Updated: Feb 23, 2021
Creating and developing your marketing strategy is one of the most essential aspects of ensuring marketing success for your business. Within your marketing strategy you will define your brand, your business objectives, your marketing tactics, and the metrics you will monitor to measure the success of your strategy.
When developing your brand strategy you will define the values that drive your brand as well as determining how your brand presents itself to the public. Prior to finalising decisions for branding you will need to conduct your preliminary research. This will provide insights into your target audience and your competitors (Read our "Preliminary & Market Research" blog post for more information).
From this research you will determine: what your industry category is; who your target customers are, and you'll identify your competitors. It is essential to understand what values drive and define your brand, for example, does your brand strive to be inspirational or aspiration? Does it focus on aesthetics or value connection? There are many marketing values that bring purpose and direction to brands - read here for a comprehensive list.
Details about your target audience will shape the values adopted by your brand. This is why demographical and conversation data gathered in your preliminary research is essential when developing your brand and marketing strategy. It is important to understand the preferences, tones, and engagement habits of your customers and clients.
Vice versa, aspects of your brand will determine your target audience. When establishing your target audience, the following questions should appear within your branding strategy:
- What kind of person would find your brand most interesting or appealing?
- What kind of people will connect to your brand?
- In your category, is there a group of people that are being missed? Is there an opportunity here for your brand?
In addition to the criteria we discussed last week there are more focused questions you will need to explore when surveying your competitors:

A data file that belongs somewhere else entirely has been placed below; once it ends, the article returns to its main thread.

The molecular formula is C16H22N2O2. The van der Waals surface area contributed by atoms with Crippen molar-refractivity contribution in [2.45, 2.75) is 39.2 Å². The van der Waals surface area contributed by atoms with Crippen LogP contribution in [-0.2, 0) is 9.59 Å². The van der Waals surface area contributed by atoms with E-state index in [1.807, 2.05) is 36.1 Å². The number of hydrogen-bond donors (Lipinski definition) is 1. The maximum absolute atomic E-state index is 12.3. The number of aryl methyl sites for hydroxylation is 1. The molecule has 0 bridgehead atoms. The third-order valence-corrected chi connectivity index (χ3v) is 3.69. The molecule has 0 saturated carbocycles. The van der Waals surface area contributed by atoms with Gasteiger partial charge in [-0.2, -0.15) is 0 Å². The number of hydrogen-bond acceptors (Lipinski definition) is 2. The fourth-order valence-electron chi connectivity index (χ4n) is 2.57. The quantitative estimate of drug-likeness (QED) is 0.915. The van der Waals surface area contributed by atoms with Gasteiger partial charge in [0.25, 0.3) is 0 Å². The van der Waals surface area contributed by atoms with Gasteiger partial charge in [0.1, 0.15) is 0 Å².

- You will need to identify their target audience. Is it the same as yours, or different?
- You will need to identify what they offer to their customers?
- Can your brand compete with the distribution of their products or services?
- Can your brand compete with the pricing of your competitors?
- How are your competitors communicating with their customers? How does this compare to your communication plans?
Once you’ve collected all your research and developed your brand strategy you will then progress onto areas that cross over into your digital marketing strategy.
Digital Marketing Strategy
A marketing strategy is your brand’s plan for meeting specific marketing and business goals. Marketing tactics are the actions that you choose to achieve these goals. When marketing tactics are actioned through online and digital avenues, this is when you are implementing a digital marketing strategy.
Your digital marketing strategy should include:
- Your short and long-term business goals and objectives
- The strategies you will use to achieve these goals and through which channels these will be implemented.
- Financial breakdowns of how much you are willing to invest and what your budget is going to be, but also of your estimates or goals for expected ROI (Return of Investment).
Once all this has been determined you will need to include timings; you will need to state deadlines for when tactics are completed, objectives are monitored, and when goals are achieved.
Before you can fully determine your business objectives, it is advisable to complete a SWOT Analysis. A SWOT Analysis is an acronym which identifies what are your business’s Strengths, Weaknesses, Opportunities, and Threats.
In short, when addressing strengths you will ask:
What are your strengths?
What do you do better than your competitors?
What gives you that edge?
When addressing weaknesses you will ask:
What are your weaknesses?
What advantages do your competitors possess?
What do others view your weaknesses to be?
To identify opportunities you will ask yourself:
Is there a gap in the market that you can fill?
Are there new technologies that are being developed that can be used to your advantage?
And, lastly, to identify threats you will explore:
What are your competitors doing that could negatively impact you?
And, what trends could negatively impact you?
You can download our Free SWOT Analysis Resource here.
Once your SWOT analysis has been completed, you will need to set some SMART goals. This is another acronym. Its stands for Specific, Measurable, Attainable, Relevance, and Timely:
Specific: specific goals or actions, such as: increasing site visits
Measurable: then apply a number to measure these goals. I.e. site visits should increase by 50%
Attainable: this means that you need to set realistic goals that can be achieved.
Relevance: make sure that your smaller goals and objectives work towards and are relevant to the over picture and your end goals.
Timely: this means that you need to set deadlines and a timeline for the goals to be achieved. All of your research so far will aid in completing your SWOT analysis and setting your SMART goals.